In March 1865 the U.S. Congress created the Bureau of Refugees, Freedmen, and Abandoned Lands to aid African Americans undergoing the transition from slavery to freedom in the aftermath of the Civil War (1861-65). The Freedmen’s Bureau, as it was more commonly known, was the first organization of its kind, a federal agency established solely for the purpose of social welfare. Under the direction of Major General Oliver O. Howard, the agency furnished rations to refugees and freedpeople displaced by the war, established freedmen schools and hospitals, supervised the development of a contract labor system, and created military tribunals to adjudicate legal disputes. Though operations ceased in Georgia and other states as early as 1870, the bureau remained a functioning federal agency until 1872, when Congress allowed its authorization to expire.
On May 20, 1865, Howard appointed Brigadier General Rufus Saxton to oversee the bureau’s efforts in Georgia, South Carolina, and Florida. Saxton had spent the better part of the war on the Sea Islands of South Carolina as part of a Union occupation force that supervised abandoned plantations and their African American residents. As the bureau’s assistant commissioner, he largely continued his wartime efforts, encouraging freedpeople to resettle on abandoned or confiscated properties and touting land acquisition as an essential step on the path to self-sufficiency.
Saxton’s advocacy of free labor and written contracts helped shape the bureau’s efforts for years to come, but he struggled to bring order to the state’s inland territories and in September 1865 was relieved of his command in Georgia. The bureau’s presence expanded under Saxton’s successor, Brigadier General Davis Tillson, and by September 1866 the agency had doled out more than 800,000 rations statewide. While a majority of the agency’s rations went to freedpeople, a surprising number of poor whites benefited from bureau relief measures as well. In Georgia whites received almost one-fifth of the agency’s rations; regionwide, whites received more than a fourth.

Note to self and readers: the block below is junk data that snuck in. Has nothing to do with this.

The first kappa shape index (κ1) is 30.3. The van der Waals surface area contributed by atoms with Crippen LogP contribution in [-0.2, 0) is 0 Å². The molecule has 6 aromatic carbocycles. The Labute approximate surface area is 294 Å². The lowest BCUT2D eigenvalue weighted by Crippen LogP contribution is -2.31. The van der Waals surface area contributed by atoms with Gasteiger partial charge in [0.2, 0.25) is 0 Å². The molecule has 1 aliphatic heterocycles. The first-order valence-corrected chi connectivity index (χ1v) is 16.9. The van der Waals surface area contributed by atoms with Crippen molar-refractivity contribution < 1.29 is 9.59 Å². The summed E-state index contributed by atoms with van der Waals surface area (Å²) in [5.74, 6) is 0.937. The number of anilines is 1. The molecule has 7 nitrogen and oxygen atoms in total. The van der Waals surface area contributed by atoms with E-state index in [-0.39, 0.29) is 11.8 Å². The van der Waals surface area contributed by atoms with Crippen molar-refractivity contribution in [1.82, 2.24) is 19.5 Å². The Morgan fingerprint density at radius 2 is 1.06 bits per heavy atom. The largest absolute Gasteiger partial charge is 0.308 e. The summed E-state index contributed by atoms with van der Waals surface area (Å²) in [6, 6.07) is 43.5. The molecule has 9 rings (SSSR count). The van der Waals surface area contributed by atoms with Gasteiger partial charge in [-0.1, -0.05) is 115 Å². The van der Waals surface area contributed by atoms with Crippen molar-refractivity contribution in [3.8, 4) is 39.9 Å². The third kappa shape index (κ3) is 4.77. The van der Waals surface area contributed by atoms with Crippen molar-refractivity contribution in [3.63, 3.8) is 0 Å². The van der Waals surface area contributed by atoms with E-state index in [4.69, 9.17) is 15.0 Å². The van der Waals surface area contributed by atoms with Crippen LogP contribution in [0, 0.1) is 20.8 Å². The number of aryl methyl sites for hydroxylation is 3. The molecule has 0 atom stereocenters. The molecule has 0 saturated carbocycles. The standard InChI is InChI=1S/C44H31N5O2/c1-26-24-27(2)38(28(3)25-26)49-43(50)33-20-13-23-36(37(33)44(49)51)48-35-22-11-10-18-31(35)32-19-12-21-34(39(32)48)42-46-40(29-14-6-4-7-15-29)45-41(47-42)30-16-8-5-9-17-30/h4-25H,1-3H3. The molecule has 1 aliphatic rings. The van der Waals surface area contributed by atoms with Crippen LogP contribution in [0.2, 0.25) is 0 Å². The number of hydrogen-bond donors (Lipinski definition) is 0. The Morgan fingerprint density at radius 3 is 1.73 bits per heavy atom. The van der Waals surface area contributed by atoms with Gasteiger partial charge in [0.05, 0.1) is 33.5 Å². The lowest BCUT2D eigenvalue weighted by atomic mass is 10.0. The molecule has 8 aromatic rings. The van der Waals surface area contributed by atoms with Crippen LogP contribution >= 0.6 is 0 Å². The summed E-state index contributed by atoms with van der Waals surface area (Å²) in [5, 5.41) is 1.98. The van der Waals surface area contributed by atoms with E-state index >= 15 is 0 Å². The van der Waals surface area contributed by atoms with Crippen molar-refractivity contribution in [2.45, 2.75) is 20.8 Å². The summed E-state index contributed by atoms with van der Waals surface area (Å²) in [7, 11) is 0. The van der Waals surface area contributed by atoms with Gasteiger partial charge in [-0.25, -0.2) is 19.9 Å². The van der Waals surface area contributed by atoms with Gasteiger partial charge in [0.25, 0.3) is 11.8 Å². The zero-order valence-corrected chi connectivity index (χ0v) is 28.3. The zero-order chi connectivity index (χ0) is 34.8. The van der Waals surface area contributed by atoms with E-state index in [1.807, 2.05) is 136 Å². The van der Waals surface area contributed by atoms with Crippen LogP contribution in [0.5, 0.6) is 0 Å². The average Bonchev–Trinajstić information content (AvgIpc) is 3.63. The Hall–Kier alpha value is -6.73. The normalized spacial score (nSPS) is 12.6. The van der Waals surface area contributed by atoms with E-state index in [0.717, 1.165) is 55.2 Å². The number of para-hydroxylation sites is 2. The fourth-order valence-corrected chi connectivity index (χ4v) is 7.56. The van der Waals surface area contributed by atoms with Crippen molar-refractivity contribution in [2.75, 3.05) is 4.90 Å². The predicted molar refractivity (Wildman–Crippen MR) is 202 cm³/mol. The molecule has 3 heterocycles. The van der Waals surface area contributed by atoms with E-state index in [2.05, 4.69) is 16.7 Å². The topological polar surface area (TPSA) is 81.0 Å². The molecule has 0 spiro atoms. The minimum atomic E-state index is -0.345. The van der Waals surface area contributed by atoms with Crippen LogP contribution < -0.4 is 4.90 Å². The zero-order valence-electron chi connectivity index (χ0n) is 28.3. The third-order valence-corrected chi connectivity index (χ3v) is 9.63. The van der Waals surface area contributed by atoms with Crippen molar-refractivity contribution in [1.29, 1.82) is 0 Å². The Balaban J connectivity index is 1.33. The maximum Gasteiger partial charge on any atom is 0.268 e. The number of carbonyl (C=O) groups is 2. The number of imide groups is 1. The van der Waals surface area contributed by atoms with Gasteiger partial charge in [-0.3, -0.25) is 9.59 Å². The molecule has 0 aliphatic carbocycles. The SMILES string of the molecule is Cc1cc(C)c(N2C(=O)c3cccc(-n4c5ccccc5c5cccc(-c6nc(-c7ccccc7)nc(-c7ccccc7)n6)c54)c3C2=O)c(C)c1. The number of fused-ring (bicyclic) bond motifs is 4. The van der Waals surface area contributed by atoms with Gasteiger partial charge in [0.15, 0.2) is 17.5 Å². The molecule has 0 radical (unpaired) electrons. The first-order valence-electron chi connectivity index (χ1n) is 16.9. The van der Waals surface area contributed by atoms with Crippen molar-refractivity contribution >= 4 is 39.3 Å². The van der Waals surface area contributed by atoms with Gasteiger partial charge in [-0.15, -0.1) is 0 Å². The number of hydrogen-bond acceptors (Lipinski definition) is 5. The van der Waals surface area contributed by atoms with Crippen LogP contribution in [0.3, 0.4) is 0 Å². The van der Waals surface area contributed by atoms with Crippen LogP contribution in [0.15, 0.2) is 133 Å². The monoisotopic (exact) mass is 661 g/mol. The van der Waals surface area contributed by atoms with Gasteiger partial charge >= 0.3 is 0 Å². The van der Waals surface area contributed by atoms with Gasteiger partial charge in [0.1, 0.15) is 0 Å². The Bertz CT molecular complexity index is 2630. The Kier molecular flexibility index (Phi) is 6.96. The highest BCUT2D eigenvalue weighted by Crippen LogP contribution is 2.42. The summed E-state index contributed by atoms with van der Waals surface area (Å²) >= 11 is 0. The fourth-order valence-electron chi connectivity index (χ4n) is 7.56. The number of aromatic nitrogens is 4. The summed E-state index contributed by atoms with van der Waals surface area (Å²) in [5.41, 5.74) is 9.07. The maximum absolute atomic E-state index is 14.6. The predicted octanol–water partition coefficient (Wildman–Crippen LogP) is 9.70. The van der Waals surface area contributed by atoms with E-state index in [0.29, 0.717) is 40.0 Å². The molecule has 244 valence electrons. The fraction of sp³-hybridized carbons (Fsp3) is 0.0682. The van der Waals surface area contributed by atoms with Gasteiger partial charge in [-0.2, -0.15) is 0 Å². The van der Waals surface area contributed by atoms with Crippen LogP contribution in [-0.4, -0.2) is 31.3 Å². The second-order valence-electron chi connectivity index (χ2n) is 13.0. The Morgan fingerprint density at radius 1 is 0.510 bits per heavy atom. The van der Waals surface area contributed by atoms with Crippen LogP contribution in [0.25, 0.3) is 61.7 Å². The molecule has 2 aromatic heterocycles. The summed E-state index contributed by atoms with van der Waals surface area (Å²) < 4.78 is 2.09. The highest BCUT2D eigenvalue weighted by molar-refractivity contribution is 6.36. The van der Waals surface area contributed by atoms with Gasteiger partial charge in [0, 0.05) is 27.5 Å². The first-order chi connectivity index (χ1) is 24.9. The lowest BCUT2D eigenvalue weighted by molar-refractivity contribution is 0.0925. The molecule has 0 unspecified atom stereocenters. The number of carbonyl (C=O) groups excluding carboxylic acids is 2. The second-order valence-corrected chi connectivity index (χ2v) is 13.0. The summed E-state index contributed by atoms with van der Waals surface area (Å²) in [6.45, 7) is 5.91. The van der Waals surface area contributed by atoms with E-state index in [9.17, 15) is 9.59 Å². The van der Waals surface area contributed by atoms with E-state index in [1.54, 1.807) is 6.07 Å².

Though not insensitive to freedpeople’s aspirations, Tillson was unmoved by the spirit of egalitarianism that characterized his predecessor’s administration. Above all else he prized stability, particularly with regard to labor and occasionally at the expense of the freedpeople’s interests. On Tillson’s order, healthy adult males were denied rations to promote self-sufficiency, and bureau officials were instructed to vigorously enforce the state’s vagrancy laws, which allowed authorities to pair indigent or idle workers with employers in need of labor.
Tillson meanwhile solicited support from white Georgians, most of whom were initially hostile to the bureau’s efforts. His proposal to enlist judicious white community leaders as bureau agents received support from delegates attending the state’s constitutional convention in October 1865, thereby conferring a measure of legitimacy on bureau policies while also swelling the agency’s understaffed ranks.
He reinforced the agency’s commitment to free labor as well, instituting uniform contracts for agricultural work and a wage scale to ensure that freedpeople enjoyed sufficient compensation for their labor. In upper and middle Georgia, male hands were to receive $12 to $13 per month and female hands were to receive $8 to $10 dollars per month in addition to food and lodging; the rates were slightly higher along the coast and in the fertile fields of southwest Georgia. When planters lacked sufficient cash to pay their workers, they were permitted to pay a share of the crop at the end of the season, an arrangement that anticipated the sharecropping and tenancy systems that characterized the state’s agricultural economy for the better part of the next century. (Other forms of tenancy existed during the antebellum era.) Many planters resented federal intrusion into their affairs, however, and despite the efforts of the bureau’s field officers, the agency never achieved full compliance.